An article written by Dr David Pitt, Jim Farmer, John Evans and Adam Butt was published in AJAP (1:63-75) this year and focused on the graduates’ views on the applicability of their university taught skill set to the workforce.

It revealed that almost 50% of the students surveyed found technical Part 1 studies only ‘a little bit useful’ or ‘not useful at all’ in their current employment. To many students this is quite a confronting fact; that half our peers believe they have not gained a significant amount of applicable skills in three of four years of study.

Even if you consider the fact that many actuarial students do not enter ‘traditional’ actuarial roles, one would assume that most actuarial graduate roles would involve some sort of analytical work that could utilise actuarial techniques. Either way, isn’t it an actuarial graduate’s analytical ability which makes them valuable to many employers?

The AJAP article lists a few recommendations stemming from the results of the research with one of the key recommendations being that the Part 1 syllabus should include a greater emphasis on improving non-technical skills, mainly communication. Though this solves one problem, it does not seem to be a direct solution to many graduates’ perceived lack of applicable skills.

I propose that it is instead a lack of a focus on the possible creative applications of the skills taught in the programme that makes many graduates deem them not useful.

In 2009, a large scale, two year empirical study was launched by the Ministry of Education (MoE) in Singapore (Koh, K. H., 2012) which builds the case for the implementation of authentic assessment in the Singaporean education system. The tagline for the initiative was ‘Teach Less, Learn More’.

A quick overview of authentic assessment is that while conventional pencil and paper tests focus on and reward the reproduction of factual and procedural knowledge in artificially constructed contexts, authentic assessment tasks highlight knowledge construction, complex thinking and communication in real-world scenarios.

It has been noted by many academics that conventional assessments may not be the most effective method of assessing a student’s higher order thinking and also may not be a clear indicator of a student’s capacity to perform workforce tasks (Resnick 1987).

Though the context of the study may not seem directly applicable, the insights gained from the study should definitely be noted.

Using control and target schools to test the implementation of the programme, the study found that teachers trained in how to cater for authentic assessment methods had significantly different outcomes on the students to those from comparison schools.

Control school students only performed consistently better in two areas: knowledge reproduction and presentation of given knowledge.

Target schools saw a strong gain in performance for their ability to understand advanced concepts, to critique knowledge, to apply problem solving to new situations and to generate knowledge. These differences applied across the board for mathematics, English and science examinations. Doesn’t this seem to mirror the skill set which actuaries are traditionally valued for?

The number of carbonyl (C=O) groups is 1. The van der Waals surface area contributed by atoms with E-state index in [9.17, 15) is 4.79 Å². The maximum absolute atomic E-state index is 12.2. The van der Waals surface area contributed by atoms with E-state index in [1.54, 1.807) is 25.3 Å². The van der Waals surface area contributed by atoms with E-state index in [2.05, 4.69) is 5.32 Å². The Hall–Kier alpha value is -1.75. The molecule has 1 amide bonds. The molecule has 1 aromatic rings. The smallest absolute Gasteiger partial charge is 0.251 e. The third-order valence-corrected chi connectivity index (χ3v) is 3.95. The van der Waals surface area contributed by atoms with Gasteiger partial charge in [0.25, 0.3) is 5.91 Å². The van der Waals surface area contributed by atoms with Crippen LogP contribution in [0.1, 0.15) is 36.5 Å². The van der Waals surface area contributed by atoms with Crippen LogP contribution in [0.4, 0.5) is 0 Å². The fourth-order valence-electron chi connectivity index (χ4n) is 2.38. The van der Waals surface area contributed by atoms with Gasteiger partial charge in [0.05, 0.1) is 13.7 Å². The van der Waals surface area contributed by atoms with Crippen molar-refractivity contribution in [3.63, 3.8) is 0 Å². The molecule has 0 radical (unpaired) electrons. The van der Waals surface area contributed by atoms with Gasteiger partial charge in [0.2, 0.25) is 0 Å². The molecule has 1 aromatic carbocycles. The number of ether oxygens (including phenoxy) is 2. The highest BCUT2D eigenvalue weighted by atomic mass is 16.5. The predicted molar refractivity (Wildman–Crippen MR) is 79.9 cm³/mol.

The heavy focus on final assessments in the Part 1 course, which don’t vary significantly in content from year to year, may be a barrier to many students finding the possibilities for what they have learnt.

The fact that almost a quarter of the graduates find their Part 1 studies ‘very useful’, yet on average 10% found them ‘not useful at all’, makes one ask whether perhaps it is an inability to see the different applications for their skill set which holds students back from realising its potential in any given work context.

It is also interesting to note that although 50% of students found their Part 1s of little or no use, only about 20% wrote that they believed there to be any weakness in the course structure or content. If students believe the content not to be practically applicable in their work context yet can see no weakness in content provided, then it must be the inability to apply their learnt skills which is the issue.

A disparity in the perceived usefulness of Part 1 studies makes one ask whether perhaps it is an inability to see the different applications for their skill set which holds students back from realising its potential in any given work context.

Anderson and Krathwohl (2001) outline that there are three types of knowledge:

  • procedural – rules, techniques etc.;
  • factual – bits of information; and
  • conceptual – an understanding of the interconnection between different types of knowledge.

Authentic assessment focuses on the final type, which allows students to critique and manipulate knowledge because of a systematic understanding of how it is formed.

For university actuarial education, this could mean two things. The first is a change in focus from written examinations to workforce related project and problem solving based assessment. This is something the Actuaries Institute is already implementing in their Part III examinations, through the introduction of computer- based examinations. The second is a shift in teaching methods from mainly knowledge and procedure based tests to long-term problem based learning in which academics work alongside students.

It seems reasonable that such changes could be incrementally introduced with gains being seen in graduate satisfaction at each stage of implementation.

Perhaps this will lead to graduates with a smaller knowledge base, but each graduate will have an improved confidence in their ability to manipulate the knowledge they have to suit any particular situation.

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